C.A.S.H.’s response has been sent to the American Civil Liberties Union (ACLU) in Vermont. You might want to call them at 802-223-6304 to encourage them to take our case. We’ve also contacted Wendy Hudson of Defenders of Wildlife (a Watchable Wildlife Partner) and publisher of Nature Network, the Quarterly Newsletter of the National Watchable Wildlife Program, 1637 Laurel St., Lake Oswego, OR 907034, 503-697-3222 to tell her what we thought of being denied a legitimate position at the conference. Our response is simple: We are a twenty-year-old organization with a well-researched, well-documented position. We also represent the majority of citizens. Conferees are free to scorn us, ridicule us, even ignore us, but we should be permitted to distribute our material to the public in a legitimate manner. The Conference, it appears, is paid for with general taxes.

The denial of our right to present our view to the public about current wildlife management practices, and our vision for the future, was not the first time:

September 9, 1994

Dear Ms. Muller,

Thank you for sending me information about methods of dissuading Canada Geese.

With regards to having a table at the Harvest Fair, I feel I should inform you that we do not support your views regarding the abolishment of sport hunting.

The Center believes it is the right of the individual regarding whether or not he or she wants to hunt. It is not our intention to sway people one way or the other.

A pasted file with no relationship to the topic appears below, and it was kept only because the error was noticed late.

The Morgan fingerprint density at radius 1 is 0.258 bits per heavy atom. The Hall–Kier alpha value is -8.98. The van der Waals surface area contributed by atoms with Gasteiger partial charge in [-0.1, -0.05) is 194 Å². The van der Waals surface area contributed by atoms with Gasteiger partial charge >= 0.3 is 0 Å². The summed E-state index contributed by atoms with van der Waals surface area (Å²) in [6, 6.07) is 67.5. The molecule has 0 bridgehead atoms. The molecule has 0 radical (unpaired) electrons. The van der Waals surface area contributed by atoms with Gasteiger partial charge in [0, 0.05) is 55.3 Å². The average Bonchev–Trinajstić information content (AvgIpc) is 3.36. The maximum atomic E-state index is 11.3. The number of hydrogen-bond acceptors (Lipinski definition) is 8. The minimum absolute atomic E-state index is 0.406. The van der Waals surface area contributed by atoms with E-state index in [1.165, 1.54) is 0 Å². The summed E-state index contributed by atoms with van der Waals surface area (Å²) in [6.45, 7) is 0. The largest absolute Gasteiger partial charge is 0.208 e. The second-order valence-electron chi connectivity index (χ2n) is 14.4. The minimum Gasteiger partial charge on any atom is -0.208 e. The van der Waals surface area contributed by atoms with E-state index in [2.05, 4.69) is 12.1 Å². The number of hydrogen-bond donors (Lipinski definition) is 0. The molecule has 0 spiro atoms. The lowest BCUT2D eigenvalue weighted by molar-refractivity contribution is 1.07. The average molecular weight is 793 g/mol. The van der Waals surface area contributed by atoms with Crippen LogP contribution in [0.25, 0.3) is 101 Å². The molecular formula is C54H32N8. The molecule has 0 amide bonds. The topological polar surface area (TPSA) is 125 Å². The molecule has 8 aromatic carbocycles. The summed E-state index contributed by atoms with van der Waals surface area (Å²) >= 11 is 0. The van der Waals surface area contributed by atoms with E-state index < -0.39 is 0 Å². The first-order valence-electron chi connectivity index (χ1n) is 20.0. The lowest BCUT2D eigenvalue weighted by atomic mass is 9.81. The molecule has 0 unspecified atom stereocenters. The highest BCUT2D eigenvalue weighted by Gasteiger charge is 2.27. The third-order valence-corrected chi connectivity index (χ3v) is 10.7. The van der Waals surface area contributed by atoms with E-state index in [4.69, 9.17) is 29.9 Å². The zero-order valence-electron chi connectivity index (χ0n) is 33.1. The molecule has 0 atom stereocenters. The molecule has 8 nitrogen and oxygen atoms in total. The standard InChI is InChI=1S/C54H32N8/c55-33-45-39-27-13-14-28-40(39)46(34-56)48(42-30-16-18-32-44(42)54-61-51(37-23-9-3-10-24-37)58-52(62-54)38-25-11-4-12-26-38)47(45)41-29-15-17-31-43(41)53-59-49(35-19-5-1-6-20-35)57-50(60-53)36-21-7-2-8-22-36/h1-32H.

You should also know that several staff at the Center are licensed Falconers and actively involved in hunting with their birds. There will in fact be demonstrations during the fair.

You should also know that an important part of our programming involves on-going seminars we call our “Sportsman’s Series.” To date these programs have focused on recreational fishing, which your organization would probably view as “hunting underwater.”

In view of this, I am inclined to believe that it is probably not a good idea for your group to set up a table at the fair.

I will however make your views known to the Environmental Club, in case they would like to invite your organization for a student forum.

Very truly yours,

Angelo Spillo, Director
Pace Environmental Center

The President of the University did not respond to polite letters or faxes and the law school did not get involved.

C.A.S.H. needs your moral support, your energy and your financial help. We’re making headway, but it’s going to be an expensive battle. Together we can defeat this continued violation of our rights.